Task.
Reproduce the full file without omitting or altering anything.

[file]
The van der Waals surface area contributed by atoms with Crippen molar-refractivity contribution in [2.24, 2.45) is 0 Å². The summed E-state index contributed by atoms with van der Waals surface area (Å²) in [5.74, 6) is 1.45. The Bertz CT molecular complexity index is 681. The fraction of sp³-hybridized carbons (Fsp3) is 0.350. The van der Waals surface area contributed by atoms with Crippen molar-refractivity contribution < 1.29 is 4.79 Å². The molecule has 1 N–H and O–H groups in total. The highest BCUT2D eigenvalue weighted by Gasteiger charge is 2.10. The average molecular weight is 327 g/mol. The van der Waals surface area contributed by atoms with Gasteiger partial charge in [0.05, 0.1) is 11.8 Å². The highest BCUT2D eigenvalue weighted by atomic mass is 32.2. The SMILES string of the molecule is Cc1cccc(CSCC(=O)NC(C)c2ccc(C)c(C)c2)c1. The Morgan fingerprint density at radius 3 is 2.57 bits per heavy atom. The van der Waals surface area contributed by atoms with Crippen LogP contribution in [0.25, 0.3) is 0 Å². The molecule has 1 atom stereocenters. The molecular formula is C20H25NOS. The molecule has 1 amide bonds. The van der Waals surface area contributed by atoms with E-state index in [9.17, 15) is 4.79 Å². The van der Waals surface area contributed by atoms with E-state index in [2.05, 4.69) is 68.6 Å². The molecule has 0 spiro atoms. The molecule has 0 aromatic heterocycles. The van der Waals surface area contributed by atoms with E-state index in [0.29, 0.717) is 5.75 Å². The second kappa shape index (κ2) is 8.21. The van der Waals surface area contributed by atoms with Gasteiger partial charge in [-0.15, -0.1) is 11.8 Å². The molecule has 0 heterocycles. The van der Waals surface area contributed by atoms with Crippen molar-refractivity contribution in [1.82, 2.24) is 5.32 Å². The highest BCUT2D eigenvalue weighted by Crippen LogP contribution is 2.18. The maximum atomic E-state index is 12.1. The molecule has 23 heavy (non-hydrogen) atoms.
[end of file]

The van der Waals surface area contributed by atoms with Crippen molar-refractivity contribution in [2.24, 2.45) is 0 Å². The summed E-state index contributed by atoms with van der Waals surface area (Å²) in [5.74, 6) is 1.45. The Bertz CT molecular complexity index is 681. The fraction of sp³-hybridized carbons (Fsp3) is 0.350. The van der Waals surface area contributed by atoms with Crippen molar-refractivity contribution < 1.29 is 4.79 Å². The molecule has 1 N–H and O–H groups in total. The highest BCUT2D eigenvalue weighted by Gasteiger charge is 2.10. The average molecular weight is 327 g/mol. The van der Waals surface area contributed by atoms with Gasteiger partial charge in [0.05, 0.1) is 11.8 Å². The highest BCUT2D eigenvalue weighted by atomic mass is 32.2. The SMILES string of the molecule is Cc1cccc(CSCC(=O)NC(C)c2ccc(C)c(C)c2)c1. The Morgan fingerprint density at radius 3 is 2.57 bits per heavy atom. The van der Waals surface area contributed by atoms with Crippen LogP contribution in [0.25, 0.3) is 0 Å². The molecule has 1 atom stereocenters. The molecular formula is C20H25NOS. The molecule has 1 amide bonds. The van der Waals surface area contributed by atoms with E-state index in [9.17, 15) is 4.79 Å². The van der Waals surface area contributed by atoms with E-state index in [2.05, 4.69) is 68.6 Å². The molecule has 0 spiro atoms. The molecule has 0 aromatic heterocycles. The van der Waals surface area contributed by atoms with E-state index in [0.29, 0.717) is 5.75 Å². The second kappa shape index (κ2) is 8.21. The van der Waals surface area contributed by atoms with Gasteiger partial charge in [-0.15, -0.1) is 11.8 Å². The molecule has 0 heterocycles. The van der Waals surface area contributed by atoms with Crippen molar-refractivity contribution in [1.82, 2.24) is 5.32 Å². The highest BCUT2D eigenvalue weighted by Crippen LogP contribution is 2.18. The maximum atomic E-state index is 12.1. The molecule has 23 heavy (non-hydrogen) atoms.